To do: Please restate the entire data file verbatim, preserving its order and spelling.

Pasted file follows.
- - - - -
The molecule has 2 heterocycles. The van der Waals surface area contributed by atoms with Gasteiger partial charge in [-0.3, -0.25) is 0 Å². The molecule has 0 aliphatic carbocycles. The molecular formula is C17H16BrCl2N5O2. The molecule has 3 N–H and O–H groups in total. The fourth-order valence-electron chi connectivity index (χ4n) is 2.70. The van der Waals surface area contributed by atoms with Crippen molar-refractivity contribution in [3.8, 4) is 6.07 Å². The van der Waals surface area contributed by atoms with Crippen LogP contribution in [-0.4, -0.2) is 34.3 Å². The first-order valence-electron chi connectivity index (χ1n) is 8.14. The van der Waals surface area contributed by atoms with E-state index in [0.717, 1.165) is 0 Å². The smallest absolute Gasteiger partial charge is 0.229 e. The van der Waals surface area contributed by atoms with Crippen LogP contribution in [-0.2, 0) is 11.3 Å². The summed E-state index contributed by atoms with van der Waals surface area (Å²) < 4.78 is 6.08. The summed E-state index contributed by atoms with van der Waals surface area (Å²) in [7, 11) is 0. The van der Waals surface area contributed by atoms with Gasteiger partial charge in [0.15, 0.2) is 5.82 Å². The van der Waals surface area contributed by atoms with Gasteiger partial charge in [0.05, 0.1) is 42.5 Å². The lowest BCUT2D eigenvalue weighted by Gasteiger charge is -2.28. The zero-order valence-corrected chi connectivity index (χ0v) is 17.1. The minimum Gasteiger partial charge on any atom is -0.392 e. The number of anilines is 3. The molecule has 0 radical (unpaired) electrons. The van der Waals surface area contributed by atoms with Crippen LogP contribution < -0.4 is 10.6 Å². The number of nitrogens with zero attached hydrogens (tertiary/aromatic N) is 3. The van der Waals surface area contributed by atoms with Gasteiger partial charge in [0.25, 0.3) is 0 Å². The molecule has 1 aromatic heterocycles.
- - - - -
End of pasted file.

The molecule has 2 heterocycles. The van der Waals surface area contributed by atoms with Gasteiger partial charge in [-0.3, -0.25) is 0 Å². The molecule has 0 aliphatic carbocycles. The molecular formula is C17H16BrCl2N5O2. The molecule has 3 N–H and O–H groups in total. The fourth-order valence-electron chi connectivity index (χ4n) is 2.70. The van der Waals surface area contributed by atoms with Crippen molar-refractivity contribution in [3.8, 4) is 6.07 Å². The van der Waals surface area contributed by atoms with Crippen LogP contribution in [-0.4, -0.2) is 34.3 Å². The first-order valence-electron chi connectivity index (χ1n) is 8.14. The van der Waals surface area contributed by atoms with E-state index in [0.717, 1.165) is 0 Å². The smallest absolute Gasteiger partial charge is 0.229 e. The van der Waals surface area contributed by atoms with Crippen LogP contribution in [-0.2, 0) is 11.3 Å². The summed E-state index contributed by atoms with van der Waals surface area (Å²) < 4.78 is 6.08. The summed E-state index contributed by atoms with van der Waals surface area (Å²) in [7, 11) is 0. The van der Waals surface area contributed by atoms with Gasteiger partial charge in [0.15, 0.2) is 5.82 Å². The van der Waals surface area contributed by atoms with Gasteiger partial charge in [0.05, 0.1) is 42.5 Å². The lowest BCUT2D eigenvalue weighted by Gasteiger charge is -2.28. The zero-order valence-corrected chi connectivity index (χ0v) is 17.1. The minimum Gasteiger partial charge on any atom is -0.392 e. The number of anilines is 3. The molecule has 0 radical (unpaired) electrons. The van der Waals surface area contributed by atoms with Crippen LogP contribution < -0.4 is 10.6 Å². The number of nitrogens with zero attached hydrogens (tertiary/aromatic N) is 3. The van der Waals surface area contributed by atoms with Gasteiger partial charge in [0.25, 0.3) is 0 Å². The molecule has 1 aromatic heterocycles.